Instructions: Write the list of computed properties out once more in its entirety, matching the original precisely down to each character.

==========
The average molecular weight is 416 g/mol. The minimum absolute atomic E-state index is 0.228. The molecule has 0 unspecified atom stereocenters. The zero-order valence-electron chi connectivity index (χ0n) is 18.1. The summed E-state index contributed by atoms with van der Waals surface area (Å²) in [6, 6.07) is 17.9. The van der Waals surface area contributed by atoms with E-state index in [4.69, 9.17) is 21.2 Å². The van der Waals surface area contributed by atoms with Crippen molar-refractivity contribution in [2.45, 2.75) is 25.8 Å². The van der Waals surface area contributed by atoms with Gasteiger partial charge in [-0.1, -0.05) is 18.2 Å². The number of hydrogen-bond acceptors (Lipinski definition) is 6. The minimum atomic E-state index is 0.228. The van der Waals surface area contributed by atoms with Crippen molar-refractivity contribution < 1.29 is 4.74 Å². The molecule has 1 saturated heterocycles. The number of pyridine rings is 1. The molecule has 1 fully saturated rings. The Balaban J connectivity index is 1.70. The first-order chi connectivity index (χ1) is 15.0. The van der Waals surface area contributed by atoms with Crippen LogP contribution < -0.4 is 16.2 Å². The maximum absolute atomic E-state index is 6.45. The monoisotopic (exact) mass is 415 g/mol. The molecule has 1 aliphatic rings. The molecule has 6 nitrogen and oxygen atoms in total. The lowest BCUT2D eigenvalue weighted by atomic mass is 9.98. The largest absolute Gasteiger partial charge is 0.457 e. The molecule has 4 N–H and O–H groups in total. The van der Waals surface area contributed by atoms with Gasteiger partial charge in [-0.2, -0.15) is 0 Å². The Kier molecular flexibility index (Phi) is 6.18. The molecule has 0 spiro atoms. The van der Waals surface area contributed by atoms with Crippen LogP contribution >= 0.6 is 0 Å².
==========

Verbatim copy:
The average molecular weight is 416 g/mol. The minimum absolute atomic E-state index is 0.228. The molecule has 0 unspecified atom stereocenters. The zero-order valence-electron chi connectivity index (χ0n) is 18.1. The summed E-state index contributed by atoms with van der Waals surface area (Å²) in [6, 6.07) is 17.9. The van der Waals surface area contributed by atoms with E-state index in [4.69, 9.17) is 21.2 Å². The van der Waals surface area contributed by atoms with Crippen molar-refractivity contribution in [2.45, 2.75) is 25.8 Å². The van der Waals surface area contributed by atoms with Gasteiger partial charge in [-0.1, -0.05) is 18.2 Å². The number of hydrogen-bond acceptors (Lipinski definition) is 6. The minimum atomic E-state index is 0.228. The van der Waals surface area contributed by atoms with Crippen molar-refractivity contribution < 1.29 is 4.74 Å². The molecule has 1 saturated heterocycles. The number of pyridine rings is 1. The molecule has 1 fully saturated rings. The Balaban J connectivity index is 1.70. The first-order chi connectivity index (χ1) is 15.0. The van der Waals surface area contributed by atoms with Crippen LogP contribution < -0.4 is 16.2 Å². The maximum absolute atomic E-state index is 6.45. The monoisotopic (exact) mass is 415 g/mol. The molecule has 1 aliphatic rings. The molecule has 6 nitrogen and oxygen atoms in total. The lowest BCUT2D eigenvalue weighted by atomic mass is 9.98. The largest absolute Gasteiger partial charge is 0.457 e. The molecule has 4 N–H and O–H groups in total. The van der Waals surface area contributed by atoms with Gasteiger partial charge in [-0.2, -0.15) is 0 Å². The Kier molecular flexibility index (Phi) is 6.18. The molecule has 0 spiro atoms. The van der Waals surface area contributed by atoms with Crippen LogP contribution >= 0.6 is 0 Å².